http://www.tu-cottbus.de/bautechnikg...ess/how_oa.pdf

  3. #463
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    Interesting to read about nails, my paternal family were hand nail makers in Belper from the 1700s.

  4. #464
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    Asquith, interesting links to Bellhouse, Manchester engineers.
    http://www.stats.uwo.ca/faculty/bellhouse/chapter4.pdf
    http://www.stats.uwo.ca/faculty/bellhouse/chapter7.pdf
    Charles Debergue, Manchester, patent problem in USA, pg. 8
    http://www.arkansashighways.com/hist...%20(13045).pdf

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    Although not exactly the same type of nail, this 190 year old company makes a type of cut nail using 125+ year old machinery. Some interesting info on their site.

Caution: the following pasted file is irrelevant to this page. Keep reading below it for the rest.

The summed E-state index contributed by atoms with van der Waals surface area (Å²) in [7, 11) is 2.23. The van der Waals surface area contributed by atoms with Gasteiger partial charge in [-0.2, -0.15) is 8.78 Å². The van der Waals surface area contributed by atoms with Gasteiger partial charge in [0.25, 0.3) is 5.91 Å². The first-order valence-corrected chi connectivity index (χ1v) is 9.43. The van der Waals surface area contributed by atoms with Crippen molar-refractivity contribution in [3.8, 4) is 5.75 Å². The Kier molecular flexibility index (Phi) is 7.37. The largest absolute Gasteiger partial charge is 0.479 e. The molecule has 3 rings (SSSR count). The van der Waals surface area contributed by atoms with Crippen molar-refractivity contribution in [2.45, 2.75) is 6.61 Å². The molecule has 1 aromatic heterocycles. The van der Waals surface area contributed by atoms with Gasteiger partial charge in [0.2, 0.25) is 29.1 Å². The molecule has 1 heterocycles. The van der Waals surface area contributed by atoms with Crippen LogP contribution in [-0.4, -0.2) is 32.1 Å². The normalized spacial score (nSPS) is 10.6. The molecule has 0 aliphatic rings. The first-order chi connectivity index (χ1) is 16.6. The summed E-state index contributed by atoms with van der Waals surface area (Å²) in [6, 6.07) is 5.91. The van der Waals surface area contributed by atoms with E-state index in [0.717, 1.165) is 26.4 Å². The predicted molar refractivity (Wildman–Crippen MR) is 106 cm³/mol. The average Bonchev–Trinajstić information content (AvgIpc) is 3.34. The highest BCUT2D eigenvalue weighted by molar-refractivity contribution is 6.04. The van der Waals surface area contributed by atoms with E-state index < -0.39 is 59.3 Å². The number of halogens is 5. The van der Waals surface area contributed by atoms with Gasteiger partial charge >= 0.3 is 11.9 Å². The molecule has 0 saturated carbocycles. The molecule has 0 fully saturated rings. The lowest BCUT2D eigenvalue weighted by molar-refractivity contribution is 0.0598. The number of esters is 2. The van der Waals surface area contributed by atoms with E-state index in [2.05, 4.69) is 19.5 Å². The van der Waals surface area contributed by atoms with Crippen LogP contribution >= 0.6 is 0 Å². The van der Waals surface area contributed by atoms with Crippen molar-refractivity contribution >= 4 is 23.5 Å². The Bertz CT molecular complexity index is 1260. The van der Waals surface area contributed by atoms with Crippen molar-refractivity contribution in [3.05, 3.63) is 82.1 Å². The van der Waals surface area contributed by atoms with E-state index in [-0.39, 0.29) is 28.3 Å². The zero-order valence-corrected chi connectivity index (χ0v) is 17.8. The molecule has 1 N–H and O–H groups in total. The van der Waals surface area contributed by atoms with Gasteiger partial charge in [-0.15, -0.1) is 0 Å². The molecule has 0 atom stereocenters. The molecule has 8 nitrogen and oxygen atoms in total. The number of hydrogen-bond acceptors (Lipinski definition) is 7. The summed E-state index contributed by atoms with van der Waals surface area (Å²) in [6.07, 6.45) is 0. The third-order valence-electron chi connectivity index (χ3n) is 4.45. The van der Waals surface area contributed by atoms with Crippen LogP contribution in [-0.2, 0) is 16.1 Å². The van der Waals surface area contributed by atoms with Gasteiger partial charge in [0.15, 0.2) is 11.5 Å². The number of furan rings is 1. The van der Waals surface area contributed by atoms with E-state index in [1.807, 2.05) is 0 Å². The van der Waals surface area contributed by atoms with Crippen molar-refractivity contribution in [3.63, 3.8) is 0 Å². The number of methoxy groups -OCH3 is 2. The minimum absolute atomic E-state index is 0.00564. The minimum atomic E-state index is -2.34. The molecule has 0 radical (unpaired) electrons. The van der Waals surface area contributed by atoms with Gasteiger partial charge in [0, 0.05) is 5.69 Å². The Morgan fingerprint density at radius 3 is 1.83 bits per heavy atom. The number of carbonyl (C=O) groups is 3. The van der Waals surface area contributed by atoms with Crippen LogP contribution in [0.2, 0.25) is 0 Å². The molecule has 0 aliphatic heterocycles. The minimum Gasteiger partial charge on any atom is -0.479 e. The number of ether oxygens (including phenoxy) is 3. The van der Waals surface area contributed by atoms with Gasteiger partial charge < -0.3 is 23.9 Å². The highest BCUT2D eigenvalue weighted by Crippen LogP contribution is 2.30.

http://www.tremontnail.com/index.htm

  6. #466
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    Bodger,

    Interesting stuff in the links you posted. I noticed that one of the engravings shows a hydraulic pump with similar architecture to that of the John Parrott pump in post #387. I’ll have to study the environs of Bellhouse’s works further, as looking at the 1849 map I find that that part of Manchester, round bustling Oxford Road, was entirely given over to engineering and textile manufacture. Impossible to imagine now, given that this is an area of offices and entertainment.